While in college, Lydia, a student from Edina, conducted a research project on Planned Parenthood. As she scrolled through search engine results to use as resources, she found countless websites providing false information about Planned Parenthood without any cited sources. The experience opened her eyes to how easily misinformation can spread online. She realized “you have to be able to fact-check, to think critically about what you’re learning on the internet.” She was unsatisfied not having the facts, so to learn more, she signed up to volunteer at Planned Parenthood.
Lydia’s first experience with Planned Parenthood got off to a shaky start. She and a friend had just pulled in for volunteer training when someone approached their car. “It was so cold out and I couldn’t think as to why someone else would be out there, and they handed us this pamphlet.” Lydia assumed it was an employee helping people with parking information but, when she opened the pamphlet, she realized they had encountered a protester handing out anti-Planned Parenthood flyers. “We were both like, ‘he tricked us!’ And I could totally see how that could make someone really upset—it’s fear-mongering.”
Once in training, she felt at ease. She noticed the diversity of people who wanted to support Planned Parenthood. “Not all of them were women—there was a pastor there…he said, ‘I have disagreements with certain things Planned Parenthood does but, overall this is an organization that needs to be here.’” Lydia was inspired how people of different socioeconomic, ethnic, and social backgrounds all met together to support Planned Parenthood’s commitment to delivering accessible care.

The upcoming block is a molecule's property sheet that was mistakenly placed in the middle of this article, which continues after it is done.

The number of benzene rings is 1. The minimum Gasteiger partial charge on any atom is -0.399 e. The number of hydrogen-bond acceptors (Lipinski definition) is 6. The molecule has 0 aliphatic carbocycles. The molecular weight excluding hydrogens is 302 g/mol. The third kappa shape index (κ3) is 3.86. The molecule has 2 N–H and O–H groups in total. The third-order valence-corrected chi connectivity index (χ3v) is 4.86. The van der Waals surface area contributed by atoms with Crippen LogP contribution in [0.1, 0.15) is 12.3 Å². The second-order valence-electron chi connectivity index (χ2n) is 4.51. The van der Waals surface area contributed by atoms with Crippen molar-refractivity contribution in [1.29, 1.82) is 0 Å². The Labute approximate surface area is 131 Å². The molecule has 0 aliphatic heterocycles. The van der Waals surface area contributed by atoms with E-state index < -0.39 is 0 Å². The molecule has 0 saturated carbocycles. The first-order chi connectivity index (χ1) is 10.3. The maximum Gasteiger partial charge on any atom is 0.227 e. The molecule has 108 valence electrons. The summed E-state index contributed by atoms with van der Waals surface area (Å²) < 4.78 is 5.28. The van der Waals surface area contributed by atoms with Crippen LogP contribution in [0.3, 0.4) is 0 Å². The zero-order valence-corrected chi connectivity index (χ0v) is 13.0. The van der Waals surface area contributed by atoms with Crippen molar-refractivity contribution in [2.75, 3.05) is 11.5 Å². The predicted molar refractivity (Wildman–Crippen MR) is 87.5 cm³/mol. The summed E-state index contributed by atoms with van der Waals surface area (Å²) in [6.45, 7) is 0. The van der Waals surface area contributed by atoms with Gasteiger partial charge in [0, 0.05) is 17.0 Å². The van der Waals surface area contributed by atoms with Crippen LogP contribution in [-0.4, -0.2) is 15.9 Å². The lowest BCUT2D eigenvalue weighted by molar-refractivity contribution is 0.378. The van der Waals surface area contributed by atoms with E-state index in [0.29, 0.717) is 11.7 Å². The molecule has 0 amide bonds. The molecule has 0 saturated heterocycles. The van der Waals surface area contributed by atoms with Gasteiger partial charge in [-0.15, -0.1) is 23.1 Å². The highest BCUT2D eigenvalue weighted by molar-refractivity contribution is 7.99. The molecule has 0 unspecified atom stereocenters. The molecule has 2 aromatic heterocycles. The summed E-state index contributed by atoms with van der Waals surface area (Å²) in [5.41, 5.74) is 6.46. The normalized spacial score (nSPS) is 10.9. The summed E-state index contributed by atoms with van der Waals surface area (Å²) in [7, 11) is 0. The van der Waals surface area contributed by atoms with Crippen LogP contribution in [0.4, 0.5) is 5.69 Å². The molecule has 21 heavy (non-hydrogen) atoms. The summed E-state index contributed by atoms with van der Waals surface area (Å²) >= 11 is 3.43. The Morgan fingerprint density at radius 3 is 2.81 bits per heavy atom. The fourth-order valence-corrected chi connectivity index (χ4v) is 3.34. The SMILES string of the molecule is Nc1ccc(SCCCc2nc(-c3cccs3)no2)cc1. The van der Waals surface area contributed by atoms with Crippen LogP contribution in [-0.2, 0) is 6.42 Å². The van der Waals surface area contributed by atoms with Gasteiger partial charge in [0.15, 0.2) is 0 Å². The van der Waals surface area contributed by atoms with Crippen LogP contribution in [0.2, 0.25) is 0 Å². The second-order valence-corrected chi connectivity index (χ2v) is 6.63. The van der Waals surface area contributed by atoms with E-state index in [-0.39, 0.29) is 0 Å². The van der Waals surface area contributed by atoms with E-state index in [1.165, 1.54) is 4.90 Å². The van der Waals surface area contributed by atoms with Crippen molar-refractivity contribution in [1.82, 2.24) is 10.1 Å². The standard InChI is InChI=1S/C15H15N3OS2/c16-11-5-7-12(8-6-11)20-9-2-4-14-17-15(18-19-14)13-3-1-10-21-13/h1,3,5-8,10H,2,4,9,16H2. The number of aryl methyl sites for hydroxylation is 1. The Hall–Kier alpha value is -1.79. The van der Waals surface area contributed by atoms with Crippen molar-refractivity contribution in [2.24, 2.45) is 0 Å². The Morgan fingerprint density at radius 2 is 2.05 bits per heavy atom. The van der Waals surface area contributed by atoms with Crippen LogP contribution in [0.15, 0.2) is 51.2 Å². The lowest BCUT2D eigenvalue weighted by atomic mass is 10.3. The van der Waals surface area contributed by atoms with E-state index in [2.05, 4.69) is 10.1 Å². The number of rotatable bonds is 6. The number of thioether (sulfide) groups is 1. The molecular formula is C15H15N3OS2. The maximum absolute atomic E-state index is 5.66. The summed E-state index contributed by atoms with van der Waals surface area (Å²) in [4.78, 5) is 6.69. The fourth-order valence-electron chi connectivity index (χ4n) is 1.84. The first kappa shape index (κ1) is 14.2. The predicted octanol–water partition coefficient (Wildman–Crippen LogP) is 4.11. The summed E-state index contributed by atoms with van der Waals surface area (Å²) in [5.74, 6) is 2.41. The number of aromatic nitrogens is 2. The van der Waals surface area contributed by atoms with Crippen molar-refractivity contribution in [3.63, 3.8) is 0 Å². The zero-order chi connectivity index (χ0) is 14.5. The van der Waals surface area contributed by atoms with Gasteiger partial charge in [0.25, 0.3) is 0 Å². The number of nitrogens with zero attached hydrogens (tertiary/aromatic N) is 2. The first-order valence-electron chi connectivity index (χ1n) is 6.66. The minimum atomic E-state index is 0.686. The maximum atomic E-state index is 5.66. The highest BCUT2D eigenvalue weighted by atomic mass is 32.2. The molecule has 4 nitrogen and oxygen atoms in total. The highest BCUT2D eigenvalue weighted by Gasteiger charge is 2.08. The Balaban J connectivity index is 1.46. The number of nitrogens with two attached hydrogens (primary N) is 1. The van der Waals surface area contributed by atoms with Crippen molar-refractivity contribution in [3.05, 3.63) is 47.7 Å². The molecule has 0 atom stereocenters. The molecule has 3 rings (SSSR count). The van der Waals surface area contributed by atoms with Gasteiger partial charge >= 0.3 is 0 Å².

Lydia quickly realized she’d come to the right place to find the answers to her questions, and volunteering affirmed for her the importance of social responsibility. Impressed by Planned Parenthood’s services, she recommended them to many friends, ultimately becoming a patient herself. “I found out if you have insurance you can still come here—that’s money that will go to Planned Parenthood. So I feel like coming in and being a patient here, it’s like giving your patronage to a business that you care about.” Volunteering for phone banks increased her awareness of her power as a voter. “I think it would be easier for me to be apathetic about being a voter if I didn’t care so much about protecting reproductive rights and reproductive freedoms and health care.” Now, Lydia feels she’s finally found the factual information she was looking for, which has given her the confidence to fight for reproductive health.